Doctor Stu's Science Blog

The Science of Attraction: What makes a beautiful face?


It all started as a disagreement one evening. The men ended up vehemently defending their opinion that – yes, Keira Knightley did indeed have an attractive face. The women had a completely different point of view – I won’t repeat what they said, but it wasn’t pleasant (poor Keira).

Does Keira Knightley have an attractive face? Discuss…

How we got so heated about the facial features of Ms Knightley, remains a mystery. But some questions remained: Were the men wrong? Or were the women just jealous? Could there even be a logical reason why  so many men would sell their pet cat to have a date with her? (Of course I wouldn’t – I love my cat too much)…

What makes a Face Attractive?

Be honest now, there’s at least one celebrity that you have a secret crush on. It might be George Clooney or Judi Dench… But why exactly do you find them attractive? Is it well defined features? Clear skin? Nice Eyes? Or is there some mysterious ‘X’ factor…

UPDATE: We ran a podcast on the same subject. You can listen to it here.

Test yourself: Look at these faces, which are the most attractive?

You might think that unique and striking facial features make a someone drop-dead gorgeous – but this image shows that on the most-part they do not! An attractive face is an ‘average’ face: I’d bet that you think the faces on the right are the most attractive – and those faces aren’t even real – the faces on the right are computer generated ‘averages’ of several faces:

The most attractive faces are also the most ‘normal’ for our culture.

But that isn’t quite the whole story. It has been known for many years that the ideal face must also be symmetrical. Take a look at the image below and see if you agree…

Which face has been altered to be more beautiful and symmetrical? Right or Left?

Facial Symmetry and ‘Averageness’ – Why do we find them attractive?

The science behind attraction is a fascinating and well-researched field and some of the most up to date research on facial attraction has come out of Japan in recent years. In 2009, a team from Osaka University tried to work out what the most important factor was for facial beauty. Their conclusion – a perfectly beautiful face needed both symmetry and ‘averageness’!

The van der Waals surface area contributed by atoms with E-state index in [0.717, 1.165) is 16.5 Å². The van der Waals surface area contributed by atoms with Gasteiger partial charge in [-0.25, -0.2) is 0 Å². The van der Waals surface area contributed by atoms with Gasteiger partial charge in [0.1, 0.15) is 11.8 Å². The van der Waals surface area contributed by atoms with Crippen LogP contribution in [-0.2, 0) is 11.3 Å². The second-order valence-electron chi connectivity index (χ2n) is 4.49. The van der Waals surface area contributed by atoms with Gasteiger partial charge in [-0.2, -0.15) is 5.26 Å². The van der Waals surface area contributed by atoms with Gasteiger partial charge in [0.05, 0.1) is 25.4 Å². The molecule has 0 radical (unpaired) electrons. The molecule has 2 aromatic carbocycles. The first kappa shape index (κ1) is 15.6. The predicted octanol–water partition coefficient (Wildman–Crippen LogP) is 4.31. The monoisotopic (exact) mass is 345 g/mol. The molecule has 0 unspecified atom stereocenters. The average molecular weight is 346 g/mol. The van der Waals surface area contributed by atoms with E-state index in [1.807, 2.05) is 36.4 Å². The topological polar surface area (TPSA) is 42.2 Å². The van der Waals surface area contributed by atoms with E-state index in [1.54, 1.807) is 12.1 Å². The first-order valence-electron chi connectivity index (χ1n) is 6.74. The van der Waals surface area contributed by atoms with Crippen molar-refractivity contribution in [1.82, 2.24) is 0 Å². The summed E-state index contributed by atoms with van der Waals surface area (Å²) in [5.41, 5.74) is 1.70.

But why do we get the hots for ‘average’ faces? The theory goes something like this: When choosing a partner to have children with, our natural instincts are to choose a healthy person – A fit and healthy partner is more likely to have ‘good genes’ and so will probably parent a healthy, beautiful and virtuous child.

On some primitive and subconscious level, when we see an unusual face we are programmed to see the person as ‘unhealthy’. This inbuilt prejudice seems to be common to all of us – regardless of culture or creed. We will always tend to prefer a ‘healthier’, more symmetrical and ‘average’ face.

But does a symmetrical face really mean a healthy body?

This controversial theory actually has quite a bit of evidence to back it up! Australian psychologist Gillian Rhodes co-authored  a ground-breaking study that compared facial symmetry with medical records. She discovered that the most beautiful faces actually belonged to people with the cleanest bill of health!

I guess some people have all the luck…

As it happens, men find Keira Knightley attractive because she has a very ‘average’ face.

Feel like you want to encourage a beautiful person today? Tell them they are blessed with fine genetics and good health!
Just try not to mention that they also have rather average and unremarkable face…
Thanks for reading – comments and feedback are warmly welcomed!


Explore More: – Psychology experiments about preferences for faces and voices

Science News – Has a great little summary on the determinants of facial attractiveness (aimed at Kids – so it’s quick and easy to read)

Beauty Check – An excellent site that covers all the science behind different aspects of beauty


Komori, M., Kawamura, S., & Ishihara, S. (2009). Averageness or symmetry: Which is more important for facial attractiveness? Acta Psychologica, 131 (2), 136-142 DOI: 10.1016/j.actpsy.2009.03.008

Rhodes, G. (2001). Do facial averageness and symmetry signal health? Evolution and Human Behavior, 22 (1), 31-46 DOI: 10.1016/S1090-5138(00)00060-X